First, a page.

by Sharon Cain, Quest PR
One of our favorite sayings at Quest PR is that good PR is “being in at the take-off and not just at the crash landing”.
In other words, don’t bring in a PR expert only when you have a crisis; ensure that good communications runs throughout your business so you are prepared for any incident that might have an impact on your reputation.
Digital media, including 24 hours news and social media platforms such as Twitter and Facebook, have had a dramatic effect on corporate reputations. These channels enable members of the public to become “citizen journalists” or to express anger and concern in an unprecedented way. An online crisis or a reputational management issue for a brand can spread like wildfire as disgruntled customers take to a plethora of digital channels to express their anger.
Anyone doubting the power and speed of social media to break and spread bad news has only to look at the recent incident involving the sale of “mental health patient” fancy dress costumes by supermarket chains Asda and Tesco. The sale of the offending Halloween outfit on the Asda Direct site provoked outrage on Twitter, with celebrity tweeters - including former spin doctor Alastair Campbell and ex footballer Stan Collymore, both of whom have suffered from depression - expressing their disgust. Mental health campaigners, including charity Rethink Mental Illness, demanded on the social media site that Asda "please explain" why it was listing the product and asked for it be withdrawn.
Because Asda monitors its social media platforms it was able to respond within hours - taking to Twitter to issue statements. The costume was quickly withdrawn from sale; Asda apologised and promised it would make a "sizeable" donation (£25,000) to mental health charity Mind to apologize.
Following the controversy, Tesco also agreed to withdraw a similar Halloween costume from its website.
Despite Asda’s speed of response, the story still made national headlines the next day with the media using the Tweets to build their story. Many national journalists were actually involved in the Twitter conversation about the costumes so were watching the story gather speed in real time.
If the worst happens to your business what should you do? Here are seven simple steps to help handle your crisis communications:
- Acknowledge the problem or crisis – say ‘we know what is happening and we doing something about it’.
- Respond quickly – social media is immediate and bad news can go viral in moments.
- Stick to the facts and don’t speculate.
- Be honest and transparent and don’t try to cover up or fudge the issue.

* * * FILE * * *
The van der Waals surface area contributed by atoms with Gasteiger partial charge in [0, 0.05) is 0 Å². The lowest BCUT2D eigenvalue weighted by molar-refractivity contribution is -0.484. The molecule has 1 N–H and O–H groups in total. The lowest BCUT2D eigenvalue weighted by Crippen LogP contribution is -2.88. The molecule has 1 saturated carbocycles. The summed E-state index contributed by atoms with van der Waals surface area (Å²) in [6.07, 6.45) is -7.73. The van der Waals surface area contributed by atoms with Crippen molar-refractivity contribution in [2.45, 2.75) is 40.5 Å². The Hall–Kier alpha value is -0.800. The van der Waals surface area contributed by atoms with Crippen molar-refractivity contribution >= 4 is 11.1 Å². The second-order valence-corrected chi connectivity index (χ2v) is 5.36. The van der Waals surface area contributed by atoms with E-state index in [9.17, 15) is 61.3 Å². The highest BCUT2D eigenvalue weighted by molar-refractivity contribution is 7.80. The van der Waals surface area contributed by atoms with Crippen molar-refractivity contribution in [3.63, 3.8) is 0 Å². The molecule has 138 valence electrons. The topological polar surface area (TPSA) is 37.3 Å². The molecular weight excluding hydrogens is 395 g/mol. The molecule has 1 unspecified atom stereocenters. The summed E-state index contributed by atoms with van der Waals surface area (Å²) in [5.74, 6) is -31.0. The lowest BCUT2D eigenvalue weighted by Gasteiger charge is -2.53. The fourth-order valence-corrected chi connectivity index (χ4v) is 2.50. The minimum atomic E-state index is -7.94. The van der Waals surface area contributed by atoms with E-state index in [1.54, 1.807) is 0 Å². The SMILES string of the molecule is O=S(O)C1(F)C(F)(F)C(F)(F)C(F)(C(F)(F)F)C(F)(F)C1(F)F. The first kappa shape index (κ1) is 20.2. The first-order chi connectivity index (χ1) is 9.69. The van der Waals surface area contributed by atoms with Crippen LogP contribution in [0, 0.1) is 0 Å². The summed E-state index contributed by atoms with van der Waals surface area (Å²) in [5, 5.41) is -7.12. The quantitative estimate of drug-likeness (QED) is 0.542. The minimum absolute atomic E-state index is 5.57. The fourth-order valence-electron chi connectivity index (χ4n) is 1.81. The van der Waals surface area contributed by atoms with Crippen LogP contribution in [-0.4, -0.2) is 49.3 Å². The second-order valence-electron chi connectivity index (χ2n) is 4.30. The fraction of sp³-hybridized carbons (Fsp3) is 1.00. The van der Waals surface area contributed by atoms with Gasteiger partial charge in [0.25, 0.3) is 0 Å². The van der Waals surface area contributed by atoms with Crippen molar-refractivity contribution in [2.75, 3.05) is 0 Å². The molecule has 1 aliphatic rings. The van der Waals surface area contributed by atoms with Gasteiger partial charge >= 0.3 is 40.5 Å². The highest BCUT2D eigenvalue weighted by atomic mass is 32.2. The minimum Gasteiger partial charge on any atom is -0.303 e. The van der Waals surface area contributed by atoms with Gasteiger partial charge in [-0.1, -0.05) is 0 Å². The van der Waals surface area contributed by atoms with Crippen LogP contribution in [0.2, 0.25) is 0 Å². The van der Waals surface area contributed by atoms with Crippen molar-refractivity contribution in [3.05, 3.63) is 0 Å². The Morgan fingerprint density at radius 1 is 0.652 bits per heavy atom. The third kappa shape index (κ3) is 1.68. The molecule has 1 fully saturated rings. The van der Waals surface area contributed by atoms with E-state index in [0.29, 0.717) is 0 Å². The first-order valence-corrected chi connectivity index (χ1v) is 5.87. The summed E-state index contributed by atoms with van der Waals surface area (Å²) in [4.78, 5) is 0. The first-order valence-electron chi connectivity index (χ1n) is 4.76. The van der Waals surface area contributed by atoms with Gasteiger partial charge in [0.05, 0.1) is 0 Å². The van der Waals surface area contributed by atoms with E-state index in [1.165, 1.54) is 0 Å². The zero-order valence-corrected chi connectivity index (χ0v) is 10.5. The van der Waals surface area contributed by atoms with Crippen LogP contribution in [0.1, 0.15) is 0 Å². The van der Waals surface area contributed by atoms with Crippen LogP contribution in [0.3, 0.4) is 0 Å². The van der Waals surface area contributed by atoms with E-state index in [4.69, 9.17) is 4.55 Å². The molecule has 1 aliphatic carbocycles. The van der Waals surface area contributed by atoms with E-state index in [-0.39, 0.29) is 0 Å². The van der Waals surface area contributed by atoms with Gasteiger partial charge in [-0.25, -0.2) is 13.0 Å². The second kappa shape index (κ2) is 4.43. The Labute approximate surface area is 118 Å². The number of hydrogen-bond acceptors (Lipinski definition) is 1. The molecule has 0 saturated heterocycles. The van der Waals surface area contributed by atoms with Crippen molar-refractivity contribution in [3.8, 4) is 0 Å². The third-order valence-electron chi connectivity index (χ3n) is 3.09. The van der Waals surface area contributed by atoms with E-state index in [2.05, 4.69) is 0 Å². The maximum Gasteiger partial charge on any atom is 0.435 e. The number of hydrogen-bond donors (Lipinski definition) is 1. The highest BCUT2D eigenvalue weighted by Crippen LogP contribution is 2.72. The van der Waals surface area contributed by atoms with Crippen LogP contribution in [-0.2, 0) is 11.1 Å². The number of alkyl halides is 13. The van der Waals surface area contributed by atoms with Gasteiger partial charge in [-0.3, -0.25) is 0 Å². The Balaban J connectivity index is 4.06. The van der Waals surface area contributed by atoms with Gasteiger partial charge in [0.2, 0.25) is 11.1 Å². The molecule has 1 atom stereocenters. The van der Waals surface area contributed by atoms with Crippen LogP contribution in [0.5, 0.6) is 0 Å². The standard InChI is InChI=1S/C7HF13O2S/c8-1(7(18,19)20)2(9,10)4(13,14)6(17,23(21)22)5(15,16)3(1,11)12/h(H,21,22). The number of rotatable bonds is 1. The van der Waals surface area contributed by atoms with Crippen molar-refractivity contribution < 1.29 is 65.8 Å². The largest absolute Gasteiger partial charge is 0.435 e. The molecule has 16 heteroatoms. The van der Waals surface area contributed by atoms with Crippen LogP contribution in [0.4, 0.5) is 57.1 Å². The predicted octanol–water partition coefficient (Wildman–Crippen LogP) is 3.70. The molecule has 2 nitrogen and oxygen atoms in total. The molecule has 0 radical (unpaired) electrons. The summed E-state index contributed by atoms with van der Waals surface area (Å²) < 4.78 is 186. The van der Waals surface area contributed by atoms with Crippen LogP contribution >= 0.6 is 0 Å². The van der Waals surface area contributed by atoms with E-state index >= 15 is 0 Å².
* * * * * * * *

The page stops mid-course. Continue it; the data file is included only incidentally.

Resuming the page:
- Respond on the social media platform where the crisis broke before posting across other social media.
- If appropriate, say sorry or admit you are wrong.
- Let people know you’ve done that or are doing to address the situation.
At Quest PR, we always advise businesses to document the incident or crisis. Examine what has happened, debrief all staff involved. What are the lessons you can learn from it and how can you improve your incident planning and communication? Use the information to update your crisis management plan – and if you haven’t one then make it a priority to compile a plan.
As experienced trainers in crisis and incident management communications, we have noticed a significant increase in concerns from forward-thinking businesses and organisations about how to handle their online reputations. We understand that planning is critical if you are to monitor and quickly deal with any customer complaints online. If your customers see you deal swiftly and effectively with any crisis, small or large, damage to your brand and reputation can be limited.
Rebecca Marczak, marketing director at Envirovent, leading UK ventilation manufacturer, explains: “Recognising the growing importance of being well prepared to effectively manage our reputation and communications, whatever eventuality, we embarked on a Social Media Incident Planning Communications Workshop with Quest PR. We chose Quest owing to their expertise in working on reputation-management across all media channels, particularly digital. Tailoring the workshop to our needs, we gained a number of practical tips in applying good practice approaches to both traditional offline and new social media platforms.”
Sharon Cain, Quest PR
Former Sky TV and BBC journalist Sharon Cain is the MD of multi award-winning Quest PR which fuses traditional PR and social media and guarantees results. For more information contact Sharon via e-mail to: firstname.lastname@example.org, connect on LinkedIn, follow @sharoncain on Twitter or call +44 (0)1423 564 192.